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LIBER DECIMUS OCTAVUS.
DE CONTRAHENDA EMPTIONE 1 ET DE PACTIS INTER EMPTOREM ET UENDITOREM COMPOSITIS ? ET QUAE RES UENIRE
NON POSSUNT. 3
1. PAULUS libro xxxIII ad edictum. ORIGO emendi uendendique a permutationibus coepit. olim enim non ita erat nummus, neque aliud merx aliud pretium uocabatur, sed unusquisque secundum necessitatem temporum ac rerum utilibus inutilia permutabat, quando plerumque euenit, ut quod alteri superest alteri desit. sed quia non semper nec facile concurrebat, ut, cum tu haberes qnod ego desiderarem, inuicem haberem quod tu accipere uelles, electa materia est cuius publica ac perpetua aestimatio difficultatibus permutationum aequalitate quantitatis subueniret. eaque materia forma publica percussa usum dominiumque non tam ex substantia praebet quam ex quantitate, nec ultra merx utrumque sed alterum pretium uocatur.
1. Sed an sine nummis uenditio dici hodieque possit, dubitatur,
L. 1 pr.--The Greeks had already more fully analysed the advantages of money over a system of barter (see e.g. Arist., Pol. i. 9, Ethic. Nic. v. 6); but Paul's rapid sketch in the opening paragraph is sufficient for his purpose. Barter involved two inconveniences,—the trouble of finding a person who had the commodity you wanted, and at the same time wanted the commodity you had, and the difficulty of arranging an exchange in terms of commodities which were different on each occasion. Money meets both difficulties; it is a general medium of exchange, and so you find a ready buyer and seller at every step; it is also a common measure of values, and so you are spared the i Code iv. 38. 2 Code iv. 54.
3 Code iv. 40.
OF THE CONTRACT OF SALE AND OF SPECIAL COVENANTS
INCAPABLE OF SALE.
The practice of barter was the source from which buying and selling arose. In early times there was no money, and no distinction in language between 'wares' and 'price': a man simply exchanged things useless to him for things useful, as his needs and circumstances demanded, it being commonly the case that one man lacks something which his neighbour has in superabundance. But as it seldom came about quite naturally, that when you had what I required, I too had what you were willing to take, a substance was chosen to which a permanent value was attached by public authority, with the view of obviating the inconveniences of barter by means of its uniform value. When stamped by the state, this material serves as an instrument of exchange and of acquisition on account of its recognised value rather than its inherent qualities, and the word 'wares' is no longer used of both the articles exchanged, but one of them is called the price.'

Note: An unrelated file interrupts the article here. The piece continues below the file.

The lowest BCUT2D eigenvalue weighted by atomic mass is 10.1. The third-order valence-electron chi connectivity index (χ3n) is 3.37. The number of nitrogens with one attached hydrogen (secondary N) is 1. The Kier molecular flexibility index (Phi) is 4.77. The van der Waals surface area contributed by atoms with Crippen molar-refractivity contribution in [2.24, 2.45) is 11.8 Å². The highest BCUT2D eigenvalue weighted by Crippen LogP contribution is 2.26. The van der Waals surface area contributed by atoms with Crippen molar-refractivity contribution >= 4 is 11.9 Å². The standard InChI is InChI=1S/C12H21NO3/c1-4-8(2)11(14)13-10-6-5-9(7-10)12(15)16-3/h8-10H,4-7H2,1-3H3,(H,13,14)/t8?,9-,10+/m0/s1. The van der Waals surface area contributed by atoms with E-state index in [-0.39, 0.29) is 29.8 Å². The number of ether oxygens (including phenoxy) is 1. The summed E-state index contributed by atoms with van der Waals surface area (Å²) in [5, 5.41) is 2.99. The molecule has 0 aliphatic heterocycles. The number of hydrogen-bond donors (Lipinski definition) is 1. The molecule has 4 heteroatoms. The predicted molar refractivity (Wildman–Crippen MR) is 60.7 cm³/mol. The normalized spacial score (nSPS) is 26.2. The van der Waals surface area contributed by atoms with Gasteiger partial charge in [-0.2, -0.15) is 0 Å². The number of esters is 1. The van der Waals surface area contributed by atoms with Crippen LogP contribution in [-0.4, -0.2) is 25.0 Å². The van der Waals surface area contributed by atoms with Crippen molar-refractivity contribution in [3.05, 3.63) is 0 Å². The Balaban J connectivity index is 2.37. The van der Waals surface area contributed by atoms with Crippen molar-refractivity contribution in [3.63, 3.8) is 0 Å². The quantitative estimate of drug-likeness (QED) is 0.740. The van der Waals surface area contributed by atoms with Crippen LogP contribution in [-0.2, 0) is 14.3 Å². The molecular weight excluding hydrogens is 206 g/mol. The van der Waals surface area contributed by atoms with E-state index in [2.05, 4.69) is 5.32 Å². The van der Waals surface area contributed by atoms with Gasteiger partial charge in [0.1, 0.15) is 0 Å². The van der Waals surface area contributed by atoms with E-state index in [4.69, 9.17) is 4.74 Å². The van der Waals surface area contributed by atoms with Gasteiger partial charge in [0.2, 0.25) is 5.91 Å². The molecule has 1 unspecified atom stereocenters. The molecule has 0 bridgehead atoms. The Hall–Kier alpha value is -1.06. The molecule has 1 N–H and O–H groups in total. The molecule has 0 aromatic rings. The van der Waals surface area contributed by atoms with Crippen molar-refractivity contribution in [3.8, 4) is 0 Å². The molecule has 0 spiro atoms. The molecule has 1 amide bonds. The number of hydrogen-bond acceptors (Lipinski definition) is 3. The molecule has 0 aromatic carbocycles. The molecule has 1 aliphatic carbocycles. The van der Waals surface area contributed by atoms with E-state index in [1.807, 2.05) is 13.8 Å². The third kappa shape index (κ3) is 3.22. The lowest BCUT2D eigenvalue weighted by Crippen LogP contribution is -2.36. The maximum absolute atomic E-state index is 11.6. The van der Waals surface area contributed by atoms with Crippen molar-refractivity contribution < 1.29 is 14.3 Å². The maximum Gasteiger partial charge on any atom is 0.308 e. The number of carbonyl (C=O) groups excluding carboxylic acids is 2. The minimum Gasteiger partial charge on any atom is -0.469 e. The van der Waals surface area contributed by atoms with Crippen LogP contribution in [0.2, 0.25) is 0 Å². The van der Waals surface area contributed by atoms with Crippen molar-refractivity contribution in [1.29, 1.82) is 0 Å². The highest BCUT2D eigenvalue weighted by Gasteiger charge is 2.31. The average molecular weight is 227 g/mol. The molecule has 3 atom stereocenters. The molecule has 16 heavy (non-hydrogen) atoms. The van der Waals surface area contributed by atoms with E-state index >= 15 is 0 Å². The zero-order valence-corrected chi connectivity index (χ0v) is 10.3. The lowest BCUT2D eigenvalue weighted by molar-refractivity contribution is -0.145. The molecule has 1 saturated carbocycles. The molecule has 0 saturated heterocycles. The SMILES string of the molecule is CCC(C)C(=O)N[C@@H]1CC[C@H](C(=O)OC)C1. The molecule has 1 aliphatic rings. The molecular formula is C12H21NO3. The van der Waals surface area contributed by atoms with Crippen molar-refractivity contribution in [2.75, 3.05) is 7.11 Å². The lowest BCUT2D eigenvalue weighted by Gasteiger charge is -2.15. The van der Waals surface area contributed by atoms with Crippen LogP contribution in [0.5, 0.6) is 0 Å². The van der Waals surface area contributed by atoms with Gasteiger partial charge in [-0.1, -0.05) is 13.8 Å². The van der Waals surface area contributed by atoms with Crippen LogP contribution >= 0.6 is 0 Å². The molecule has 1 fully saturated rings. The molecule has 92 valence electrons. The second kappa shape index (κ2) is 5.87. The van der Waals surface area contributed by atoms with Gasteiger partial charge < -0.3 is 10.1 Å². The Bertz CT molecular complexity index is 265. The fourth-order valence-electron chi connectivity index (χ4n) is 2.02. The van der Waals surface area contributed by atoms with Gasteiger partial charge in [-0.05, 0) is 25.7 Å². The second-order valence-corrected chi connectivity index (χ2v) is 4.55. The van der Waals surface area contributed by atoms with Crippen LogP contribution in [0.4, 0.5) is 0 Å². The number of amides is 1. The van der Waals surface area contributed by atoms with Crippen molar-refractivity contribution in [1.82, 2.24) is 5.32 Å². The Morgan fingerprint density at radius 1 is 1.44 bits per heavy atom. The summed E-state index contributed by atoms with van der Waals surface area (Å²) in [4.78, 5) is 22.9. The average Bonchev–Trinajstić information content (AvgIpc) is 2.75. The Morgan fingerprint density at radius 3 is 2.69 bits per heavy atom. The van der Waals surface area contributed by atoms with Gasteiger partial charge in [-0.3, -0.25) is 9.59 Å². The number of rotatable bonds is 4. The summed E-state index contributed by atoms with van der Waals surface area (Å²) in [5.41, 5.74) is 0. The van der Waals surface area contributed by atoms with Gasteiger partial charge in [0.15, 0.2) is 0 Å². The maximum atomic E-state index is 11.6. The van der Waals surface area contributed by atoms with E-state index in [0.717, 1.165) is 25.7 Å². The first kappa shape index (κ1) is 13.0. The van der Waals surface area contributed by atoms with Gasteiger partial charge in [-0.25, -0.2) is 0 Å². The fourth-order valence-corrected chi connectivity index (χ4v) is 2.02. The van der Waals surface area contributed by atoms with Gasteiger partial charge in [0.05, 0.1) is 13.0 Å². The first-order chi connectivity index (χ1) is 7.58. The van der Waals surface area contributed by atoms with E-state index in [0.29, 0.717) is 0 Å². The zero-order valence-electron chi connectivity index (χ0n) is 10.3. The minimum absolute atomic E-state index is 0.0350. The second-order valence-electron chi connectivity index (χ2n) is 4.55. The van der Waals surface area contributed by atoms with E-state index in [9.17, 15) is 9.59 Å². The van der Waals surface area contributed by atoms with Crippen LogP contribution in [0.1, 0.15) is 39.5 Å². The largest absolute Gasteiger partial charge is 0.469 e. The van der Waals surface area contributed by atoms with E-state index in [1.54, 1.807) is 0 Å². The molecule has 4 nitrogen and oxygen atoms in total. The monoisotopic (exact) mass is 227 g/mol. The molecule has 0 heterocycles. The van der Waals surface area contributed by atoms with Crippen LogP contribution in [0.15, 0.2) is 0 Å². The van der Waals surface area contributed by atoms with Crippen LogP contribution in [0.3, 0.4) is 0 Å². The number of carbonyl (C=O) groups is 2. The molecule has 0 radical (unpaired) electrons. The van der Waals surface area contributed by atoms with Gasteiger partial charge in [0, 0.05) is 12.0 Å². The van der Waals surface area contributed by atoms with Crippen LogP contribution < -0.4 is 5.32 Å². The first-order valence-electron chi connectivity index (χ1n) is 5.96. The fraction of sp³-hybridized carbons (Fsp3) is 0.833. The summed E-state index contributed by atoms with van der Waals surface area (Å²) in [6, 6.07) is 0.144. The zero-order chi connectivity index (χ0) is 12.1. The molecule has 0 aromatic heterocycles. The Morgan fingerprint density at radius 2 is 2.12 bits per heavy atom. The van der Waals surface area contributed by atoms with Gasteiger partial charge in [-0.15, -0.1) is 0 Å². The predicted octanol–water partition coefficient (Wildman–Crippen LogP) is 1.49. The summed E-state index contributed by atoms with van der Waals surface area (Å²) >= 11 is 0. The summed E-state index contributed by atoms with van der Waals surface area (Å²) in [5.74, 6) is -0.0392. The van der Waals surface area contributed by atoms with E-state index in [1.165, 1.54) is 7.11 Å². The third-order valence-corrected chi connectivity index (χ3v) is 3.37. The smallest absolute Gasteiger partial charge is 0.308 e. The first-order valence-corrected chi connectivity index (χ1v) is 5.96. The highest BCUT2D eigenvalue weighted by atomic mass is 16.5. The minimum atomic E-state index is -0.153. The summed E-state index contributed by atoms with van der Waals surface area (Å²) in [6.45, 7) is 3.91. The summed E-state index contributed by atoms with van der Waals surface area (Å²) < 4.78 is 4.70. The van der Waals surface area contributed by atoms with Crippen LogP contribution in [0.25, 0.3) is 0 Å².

1. It is a disputed point whether we can still speak of a sale
trouble of balancing the qualities of the two commodities against each other. The words 'aequalitate quantitatis' refer to this second advantage of money—it is a constant quantity, a uniform standard with a value independent of its intrinsic worth. The introduction of a coinage marks the stage at which sale takes the place of exchange for all ordinary purposes.
§ 1. Barter having been the precursor of sale, it was natural that
ueluti si ego togam dedi, ut tunicam acciperem. Sabinus et Cassius esse emptionem et uenditionem putant: Nerua et Proculus permutationem, non emptionem hoc esse. Sabinus Homero teste utitur, qui exercitum Graecorum aere ferro hominibusque uinum emere refert, illis uersibus :
"Ένθεν άρ' οινίζοντο καρηκομόωντες Αχαιοί
άλλοι δ' άνδραπόδεσσιν. sed hi uersus permutationem significare uidentur, non emptionem, sicut illi:
"Ένθ' αύτε Γλαύκω Κρονίδης φρένας εξέλετο Ζεύς,
some degree of confusion as to the legal relation between them should exist in later times. Gaius (iii. 141) gives a rather fuller account of the discussion between the two schools of jurists. The Sabinians maintained, on historical grounds, that a price in money was not essential to sale, and, therefore, that barter was a variety of sale. Their object probably was to bring cases of exchange within the idea and the remedies of sale, which had now won full recognition as a consensual contract enforcible by bonae fidei actions. The Proculians argued that in sale the ware and the price are essentially distinct, and the buyer and seller are plainly marked off from each other, whereas in the exchange of one mere for another you cannot tell which performs the function of price and which corresponds to the ware.
Caelius Sabinus tried to meet this objection by showing that the distinction could be drawn in some cases of exchange, e.g. when the one party offered a thing for sale (rem venalem habens) and agreed to take another thing for it by way of price; and in such a case the emperor Gordian allowed an action analogous to the actio empti (C. iv. 64. 1). At best this was only a partial answer, and it failed to establish an objective test generally applicable. The view of Proculus, that the price must be in current money, is here approved by Paul and prevailed in the end, except in the case just mentioned, where one party marked out his ‘res' as 1 II. vii. 472.
2 Il. vi. 234.